Camping to halt climate change

This may not sound like much action, but when there’s frost on the tents and no hot showers for six days (10-15 July) – it is suffering for the cause.

Held in Newcastle, the world’s largest coal port, the national Climate Camp drew hundreds of committed environmental activists, mostly young, since it followed the Students for Sustainability conference. But there were enough greyheads for me to feel at home when I joined them for three days.

With workshops and discussion groups, the whole event was astonishingly well-organised and run by volunteers. Great vats of great vegan food were prepared to feed the hundreds. I earned a blister from my stints there, chopping pumpkin mostly.
And there was action. On the Saturday hundreds more concerned people joined us. We crouched down to form a human sign – ‘Cut carbon — now or never’ and a human ticking clock, which caused us to leap up and ‘explode’ over the oval at ‘midnight’. If you weren’t in the helicopter it wasn’t much of a photo opportunity, except for the rear end of the person in front!

On Sunday we had over 1000 people of all ages and backgrounds turn up to walk to the coal terminal and perhaps stop the coal trains, to protest against coal’s role in fuelling climate change.

The rally included way-out costumes, clowns, drummers, the Radical Cheerleaders, mums pushing strollers, kids holding hands – and knee-challenged grannies like me. There would have been a lot of high bright beseeching banners but the police banned their poles.

More police than I’ve ever seen were there to escort and contain us— on foot and horseback, in cars, vans, buses, and with Alsatian dogs. The water cannon hid behind a building.

While we walked, the more intrepid somehow managed to escape detection by our guards and get under or over the high barbed wire-topped fence.

Fifty in all were soon scattered on top of the open coal carriages, to be removed, rather precariously, I thought, handcuffed and arrested.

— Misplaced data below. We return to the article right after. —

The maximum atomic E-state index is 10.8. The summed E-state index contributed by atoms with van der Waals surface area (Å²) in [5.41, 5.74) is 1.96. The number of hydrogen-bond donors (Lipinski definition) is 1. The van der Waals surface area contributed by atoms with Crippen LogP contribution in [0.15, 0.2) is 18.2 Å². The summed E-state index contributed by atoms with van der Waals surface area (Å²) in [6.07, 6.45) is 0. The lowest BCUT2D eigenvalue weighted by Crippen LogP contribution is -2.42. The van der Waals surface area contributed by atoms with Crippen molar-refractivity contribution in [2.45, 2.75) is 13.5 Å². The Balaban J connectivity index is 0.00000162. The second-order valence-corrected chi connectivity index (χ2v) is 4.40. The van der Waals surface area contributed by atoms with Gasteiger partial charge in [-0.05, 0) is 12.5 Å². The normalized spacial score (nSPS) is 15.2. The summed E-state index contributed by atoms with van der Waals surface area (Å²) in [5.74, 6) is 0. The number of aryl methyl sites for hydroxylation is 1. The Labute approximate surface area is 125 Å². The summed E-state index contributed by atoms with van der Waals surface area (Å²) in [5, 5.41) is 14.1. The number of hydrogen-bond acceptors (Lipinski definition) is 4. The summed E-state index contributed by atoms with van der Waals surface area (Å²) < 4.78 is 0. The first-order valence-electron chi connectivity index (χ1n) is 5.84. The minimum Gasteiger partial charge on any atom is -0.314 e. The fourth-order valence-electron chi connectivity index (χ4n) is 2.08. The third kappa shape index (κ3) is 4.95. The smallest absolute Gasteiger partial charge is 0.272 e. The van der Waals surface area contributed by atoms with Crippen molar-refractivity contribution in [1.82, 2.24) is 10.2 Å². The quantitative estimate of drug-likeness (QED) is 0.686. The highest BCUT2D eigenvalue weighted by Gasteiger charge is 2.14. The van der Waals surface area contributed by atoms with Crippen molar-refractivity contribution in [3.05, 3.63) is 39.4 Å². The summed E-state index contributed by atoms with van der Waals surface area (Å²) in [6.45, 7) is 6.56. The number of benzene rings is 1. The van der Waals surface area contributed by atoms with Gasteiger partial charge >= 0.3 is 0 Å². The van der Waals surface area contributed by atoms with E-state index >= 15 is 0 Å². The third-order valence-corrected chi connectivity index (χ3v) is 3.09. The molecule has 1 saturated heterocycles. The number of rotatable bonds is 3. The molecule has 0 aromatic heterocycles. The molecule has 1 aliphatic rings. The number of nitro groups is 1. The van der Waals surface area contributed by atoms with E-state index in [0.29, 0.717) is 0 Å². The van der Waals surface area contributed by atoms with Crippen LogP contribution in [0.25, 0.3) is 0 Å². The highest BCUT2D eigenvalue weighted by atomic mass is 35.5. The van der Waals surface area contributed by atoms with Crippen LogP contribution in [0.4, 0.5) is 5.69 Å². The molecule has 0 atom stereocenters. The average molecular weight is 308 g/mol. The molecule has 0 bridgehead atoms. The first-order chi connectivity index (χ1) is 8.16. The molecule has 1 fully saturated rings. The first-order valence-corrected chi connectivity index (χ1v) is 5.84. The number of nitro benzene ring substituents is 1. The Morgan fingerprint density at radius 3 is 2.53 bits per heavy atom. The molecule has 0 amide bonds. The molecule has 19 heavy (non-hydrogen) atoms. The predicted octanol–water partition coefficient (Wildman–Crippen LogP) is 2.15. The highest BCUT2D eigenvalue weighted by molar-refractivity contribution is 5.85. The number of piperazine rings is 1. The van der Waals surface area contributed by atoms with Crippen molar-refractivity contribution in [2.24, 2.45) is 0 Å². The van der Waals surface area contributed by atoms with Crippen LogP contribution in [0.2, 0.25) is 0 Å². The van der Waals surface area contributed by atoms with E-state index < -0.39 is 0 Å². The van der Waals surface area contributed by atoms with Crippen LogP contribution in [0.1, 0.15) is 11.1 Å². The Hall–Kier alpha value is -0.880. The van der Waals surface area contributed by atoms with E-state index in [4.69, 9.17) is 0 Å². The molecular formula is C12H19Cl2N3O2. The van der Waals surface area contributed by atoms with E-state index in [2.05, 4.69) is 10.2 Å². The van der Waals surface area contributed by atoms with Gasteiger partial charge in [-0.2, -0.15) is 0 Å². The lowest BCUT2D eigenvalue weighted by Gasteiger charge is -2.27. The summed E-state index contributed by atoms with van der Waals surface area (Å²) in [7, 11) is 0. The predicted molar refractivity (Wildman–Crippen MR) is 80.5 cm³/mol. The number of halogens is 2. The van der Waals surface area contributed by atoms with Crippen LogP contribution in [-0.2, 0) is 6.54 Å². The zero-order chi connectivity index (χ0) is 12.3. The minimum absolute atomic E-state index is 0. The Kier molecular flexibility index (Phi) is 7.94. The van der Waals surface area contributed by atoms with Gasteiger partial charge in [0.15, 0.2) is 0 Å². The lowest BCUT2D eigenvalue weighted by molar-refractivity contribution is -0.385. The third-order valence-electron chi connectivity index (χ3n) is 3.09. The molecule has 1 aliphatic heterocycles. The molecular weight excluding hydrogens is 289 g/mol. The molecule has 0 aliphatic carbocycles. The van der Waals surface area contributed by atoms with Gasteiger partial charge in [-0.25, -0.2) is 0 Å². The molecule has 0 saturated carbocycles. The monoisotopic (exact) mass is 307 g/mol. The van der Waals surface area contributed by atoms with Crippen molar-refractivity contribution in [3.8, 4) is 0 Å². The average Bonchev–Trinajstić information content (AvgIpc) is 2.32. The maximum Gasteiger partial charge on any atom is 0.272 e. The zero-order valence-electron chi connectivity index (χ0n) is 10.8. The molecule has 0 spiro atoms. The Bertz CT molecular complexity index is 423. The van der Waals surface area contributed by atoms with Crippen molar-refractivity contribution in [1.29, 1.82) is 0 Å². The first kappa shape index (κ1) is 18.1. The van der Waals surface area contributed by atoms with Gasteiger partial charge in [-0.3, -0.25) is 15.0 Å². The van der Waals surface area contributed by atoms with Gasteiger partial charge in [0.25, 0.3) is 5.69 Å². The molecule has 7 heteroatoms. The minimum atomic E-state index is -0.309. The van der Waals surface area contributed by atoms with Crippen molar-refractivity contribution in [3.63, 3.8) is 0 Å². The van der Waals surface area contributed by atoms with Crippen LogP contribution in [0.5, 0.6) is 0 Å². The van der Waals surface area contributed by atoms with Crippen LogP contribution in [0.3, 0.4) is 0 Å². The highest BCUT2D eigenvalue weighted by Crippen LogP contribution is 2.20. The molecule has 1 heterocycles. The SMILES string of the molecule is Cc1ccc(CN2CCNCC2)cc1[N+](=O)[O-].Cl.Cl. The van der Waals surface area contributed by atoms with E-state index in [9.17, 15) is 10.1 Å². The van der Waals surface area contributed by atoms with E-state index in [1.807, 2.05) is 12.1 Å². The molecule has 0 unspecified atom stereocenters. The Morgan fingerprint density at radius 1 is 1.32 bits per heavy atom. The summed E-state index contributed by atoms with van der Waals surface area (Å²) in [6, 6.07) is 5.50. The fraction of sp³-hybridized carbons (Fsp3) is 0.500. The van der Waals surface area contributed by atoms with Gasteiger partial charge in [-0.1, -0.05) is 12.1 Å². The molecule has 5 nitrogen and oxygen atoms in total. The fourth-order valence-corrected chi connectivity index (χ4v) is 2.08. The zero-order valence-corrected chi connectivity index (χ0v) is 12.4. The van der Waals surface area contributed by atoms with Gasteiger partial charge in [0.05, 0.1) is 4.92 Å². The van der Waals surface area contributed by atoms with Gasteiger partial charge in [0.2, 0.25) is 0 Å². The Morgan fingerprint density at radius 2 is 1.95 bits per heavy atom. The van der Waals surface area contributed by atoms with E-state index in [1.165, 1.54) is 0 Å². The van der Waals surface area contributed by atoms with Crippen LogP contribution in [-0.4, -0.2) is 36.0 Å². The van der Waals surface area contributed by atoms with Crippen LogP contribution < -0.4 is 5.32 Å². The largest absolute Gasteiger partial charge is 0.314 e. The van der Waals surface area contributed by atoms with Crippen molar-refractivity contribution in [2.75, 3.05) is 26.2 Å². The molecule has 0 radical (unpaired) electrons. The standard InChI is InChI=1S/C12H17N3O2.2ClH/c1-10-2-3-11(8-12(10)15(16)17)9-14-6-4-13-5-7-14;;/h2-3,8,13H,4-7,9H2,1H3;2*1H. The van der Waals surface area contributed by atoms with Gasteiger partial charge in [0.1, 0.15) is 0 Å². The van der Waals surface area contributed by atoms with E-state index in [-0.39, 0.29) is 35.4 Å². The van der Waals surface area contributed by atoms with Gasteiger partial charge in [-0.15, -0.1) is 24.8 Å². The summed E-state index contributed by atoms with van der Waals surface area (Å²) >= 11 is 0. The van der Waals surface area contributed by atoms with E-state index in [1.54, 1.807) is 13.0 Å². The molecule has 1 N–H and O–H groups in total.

Their footprints in the coal told the story.

The rest of held a vigil, both silent and singing. The drummers kept drumming for the whole five hours.

Until the government stands up to the coal industry, and gets behind renewables instead, this sort of action has to continue.

3 thoughts on “Camping to halt climate change”

  1. Thanks to Graham & Rob & Lisa for their comments, and for their contributions to the Camp.

    Rob & Lisa live in coal mine country hell, between Wilpinjong & Ulan Mines, near Mudgee, NSW. On solar and wind power themselves, they battle the effects of the coal-for-power frenzy daily, plus find time to join the wider fight to help stop more climate change.

    Also on solar power. Graham is an ex-coalminer who now spends most of his time and energy trying to get the message out there that coal has to go, that there are better ways to provide both power and employment, as well as a future for the planet.

  2. We left our coal infected area at 3.00am -5 deg and arrived at climate camp ready to participate in the Human Sign and protest.
    We were both overwhelmed by the support and the energy vibrated by all the young people with passions to make our world a better place for all.
    The food and hospitality was second to none and we both enjoyed helping out in the kitchen.
    The biggest pots i have ever seen, i think they come from Jack in the Beanstalks place.
    Rob has never cut up so many pumpkins in his life,but was well worth the effort.
    A job well done to All !!!!!!
    Cant wait till the next
    “Camp for Climate Change”

  3. Well I cheated and at 4am I crunched over thick frost to the only shower working. 2 sets of thermals and back to the tent stiff with ice.Amazing camp, people, food aplenty networking with the best, I was on a high from start to finish. Thank you to the people that made it happen.

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